Nineteen states received a raise in the minimum wage at the beginning of 2018. North Carolina is not one of these states, keeping their minimum wage at $7.25 an hour, which is the same in 18 other states in the U.S.
This is the ninth consecutive year N.C. has not received a minimum wage increase. The Winston-Salem Journal indicates N.C. will not see a rise in minimum wage anytime soon.
Michael Walden, an economics professor at N.C. State University states, "Given the political composition of the General Assembly, I see little chance of a minimum wage hike although (Democratic) Governor Roy Cooper will likely propose it."
There has been little Republican backing of a minimum wage increase, which is why legislators and analysts do not believe there will be an increase in the near future.
Fifty-two thousand North Carolinians who work as waitresses or waiters make less than $7.25 an hour; however, much of their payment comes from tips.
According to Donny Lambeth, Forsyth County Representative, the minimum wage question stays in the debate with Raleigh legislators due to the "ever-widening economic gap" found in urban North Carolina and rural North Carolina.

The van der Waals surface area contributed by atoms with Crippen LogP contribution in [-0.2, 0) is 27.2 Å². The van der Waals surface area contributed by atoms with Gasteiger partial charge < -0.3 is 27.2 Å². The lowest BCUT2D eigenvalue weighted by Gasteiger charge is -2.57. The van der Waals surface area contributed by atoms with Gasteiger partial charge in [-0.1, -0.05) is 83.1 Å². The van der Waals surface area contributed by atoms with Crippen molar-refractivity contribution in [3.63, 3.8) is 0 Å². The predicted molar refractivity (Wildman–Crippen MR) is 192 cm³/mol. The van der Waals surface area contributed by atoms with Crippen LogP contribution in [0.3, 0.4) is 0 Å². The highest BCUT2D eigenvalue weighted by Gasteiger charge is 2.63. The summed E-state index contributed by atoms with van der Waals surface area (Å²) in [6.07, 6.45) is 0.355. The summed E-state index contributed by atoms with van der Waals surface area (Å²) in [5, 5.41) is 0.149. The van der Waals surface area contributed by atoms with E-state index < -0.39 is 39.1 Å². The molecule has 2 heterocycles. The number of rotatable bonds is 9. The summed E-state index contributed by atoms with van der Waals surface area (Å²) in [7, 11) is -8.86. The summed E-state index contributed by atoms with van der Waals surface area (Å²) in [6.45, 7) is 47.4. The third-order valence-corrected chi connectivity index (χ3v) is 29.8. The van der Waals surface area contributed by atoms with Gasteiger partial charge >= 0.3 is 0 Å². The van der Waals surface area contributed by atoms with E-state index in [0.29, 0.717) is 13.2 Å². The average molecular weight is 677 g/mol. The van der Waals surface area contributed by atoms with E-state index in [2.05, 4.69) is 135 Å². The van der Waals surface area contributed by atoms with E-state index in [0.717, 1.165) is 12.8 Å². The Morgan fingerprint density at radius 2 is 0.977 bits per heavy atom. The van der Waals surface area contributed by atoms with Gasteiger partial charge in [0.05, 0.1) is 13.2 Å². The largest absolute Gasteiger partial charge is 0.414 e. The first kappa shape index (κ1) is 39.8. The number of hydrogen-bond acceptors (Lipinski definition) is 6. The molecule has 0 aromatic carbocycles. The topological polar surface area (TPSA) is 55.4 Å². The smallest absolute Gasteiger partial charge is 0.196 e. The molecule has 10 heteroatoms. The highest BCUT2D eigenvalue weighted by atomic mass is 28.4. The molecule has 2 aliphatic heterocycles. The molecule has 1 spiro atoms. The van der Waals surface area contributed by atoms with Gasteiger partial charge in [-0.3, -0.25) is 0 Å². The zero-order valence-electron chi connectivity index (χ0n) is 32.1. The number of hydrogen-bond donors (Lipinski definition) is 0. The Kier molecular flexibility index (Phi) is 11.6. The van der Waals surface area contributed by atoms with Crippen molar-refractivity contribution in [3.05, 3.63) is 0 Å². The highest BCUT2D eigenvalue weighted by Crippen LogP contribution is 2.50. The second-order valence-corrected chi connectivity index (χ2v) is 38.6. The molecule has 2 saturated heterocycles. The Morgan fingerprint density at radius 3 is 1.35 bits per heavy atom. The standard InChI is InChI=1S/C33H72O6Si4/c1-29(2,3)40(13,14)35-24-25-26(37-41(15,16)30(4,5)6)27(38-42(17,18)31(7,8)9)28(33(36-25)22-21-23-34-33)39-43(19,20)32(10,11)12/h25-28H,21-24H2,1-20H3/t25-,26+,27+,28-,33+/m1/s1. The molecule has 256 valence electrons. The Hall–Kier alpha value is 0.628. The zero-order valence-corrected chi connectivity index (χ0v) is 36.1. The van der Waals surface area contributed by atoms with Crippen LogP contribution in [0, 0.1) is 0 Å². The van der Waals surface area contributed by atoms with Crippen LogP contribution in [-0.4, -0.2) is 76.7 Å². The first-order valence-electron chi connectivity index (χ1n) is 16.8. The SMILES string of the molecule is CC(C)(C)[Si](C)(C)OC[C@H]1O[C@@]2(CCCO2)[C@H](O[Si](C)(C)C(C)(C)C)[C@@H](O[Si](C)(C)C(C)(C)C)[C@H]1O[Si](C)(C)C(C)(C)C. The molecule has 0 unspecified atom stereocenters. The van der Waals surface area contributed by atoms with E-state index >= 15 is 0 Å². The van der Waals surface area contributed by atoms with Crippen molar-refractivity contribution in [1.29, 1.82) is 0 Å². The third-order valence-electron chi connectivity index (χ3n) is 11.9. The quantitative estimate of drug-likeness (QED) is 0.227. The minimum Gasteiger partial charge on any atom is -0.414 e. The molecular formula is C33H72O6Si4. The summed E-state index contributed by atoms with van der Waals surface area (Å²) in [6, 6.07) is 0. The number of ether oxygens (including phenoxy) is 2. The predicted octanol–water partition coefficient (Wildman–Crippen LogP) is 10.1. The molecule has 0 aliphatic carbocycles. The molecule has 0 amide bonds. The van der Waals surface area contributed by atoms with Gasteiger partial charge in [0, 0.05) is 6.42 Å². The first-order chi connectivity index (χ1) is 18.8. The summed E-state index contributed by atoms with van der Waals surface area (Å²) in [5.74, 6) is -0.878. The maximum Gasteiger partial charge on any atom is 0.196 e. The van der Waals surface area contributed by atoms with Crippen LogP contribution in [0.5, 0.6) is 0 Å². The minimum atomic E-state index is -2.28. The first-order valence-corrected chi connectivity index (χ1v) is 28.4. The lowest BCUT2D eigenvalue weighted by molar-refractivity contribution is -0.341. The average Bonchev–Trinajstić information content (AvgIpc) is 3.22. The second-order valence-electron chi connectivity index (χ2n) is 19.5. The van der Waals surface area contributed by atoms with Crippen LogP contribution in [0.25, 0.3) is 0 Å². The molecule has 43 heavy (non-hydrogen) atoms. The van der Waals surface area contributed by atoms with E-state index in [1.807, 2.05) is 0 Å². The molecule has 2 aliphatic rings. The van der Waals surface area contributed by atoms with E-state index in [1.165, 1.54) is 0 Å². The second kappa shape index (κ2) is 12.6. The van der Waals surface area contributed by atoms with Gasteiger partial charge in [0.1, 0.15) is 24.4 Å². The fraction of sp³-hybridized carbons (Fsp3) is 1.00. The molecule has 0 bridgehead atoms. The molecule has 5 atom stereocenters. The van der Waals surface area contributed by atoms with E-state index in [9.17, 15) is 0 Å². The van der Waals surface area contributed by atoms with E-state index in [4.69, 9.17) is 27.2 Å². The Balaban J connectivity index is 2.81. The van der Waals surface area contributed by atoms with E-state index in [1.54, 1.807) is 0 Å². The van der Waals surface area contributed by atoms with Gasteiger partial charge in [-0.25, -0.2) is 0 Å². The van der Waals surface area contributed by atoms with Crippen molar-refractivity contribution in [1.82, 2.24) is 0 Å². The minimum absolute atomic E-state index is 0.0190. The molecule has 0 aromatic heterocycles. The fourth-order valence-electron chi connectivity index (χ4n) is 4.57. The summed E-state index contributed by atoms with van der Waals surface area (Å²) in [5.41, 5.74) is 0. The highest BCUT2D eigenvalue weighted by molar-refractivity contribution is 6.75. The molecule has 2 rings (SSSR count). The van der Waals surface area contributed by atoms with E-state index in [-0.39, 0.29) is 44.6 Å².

Lambeth states, "A major part of North Carolina's economy is still agriculture, and these are heavily low wage with limited benefit jobs." He believes increasing N.C.'s minimum wage would cause an "[increase to] the cost of many of our agriculture products."
N.C.'s economy is doing well, according to Lambeth. Charlotte and the Triangle are booming, ranking at the top or near the top in business climate studies. The unemployment rate is at a 17-year low, totaling at 4.1 percent.
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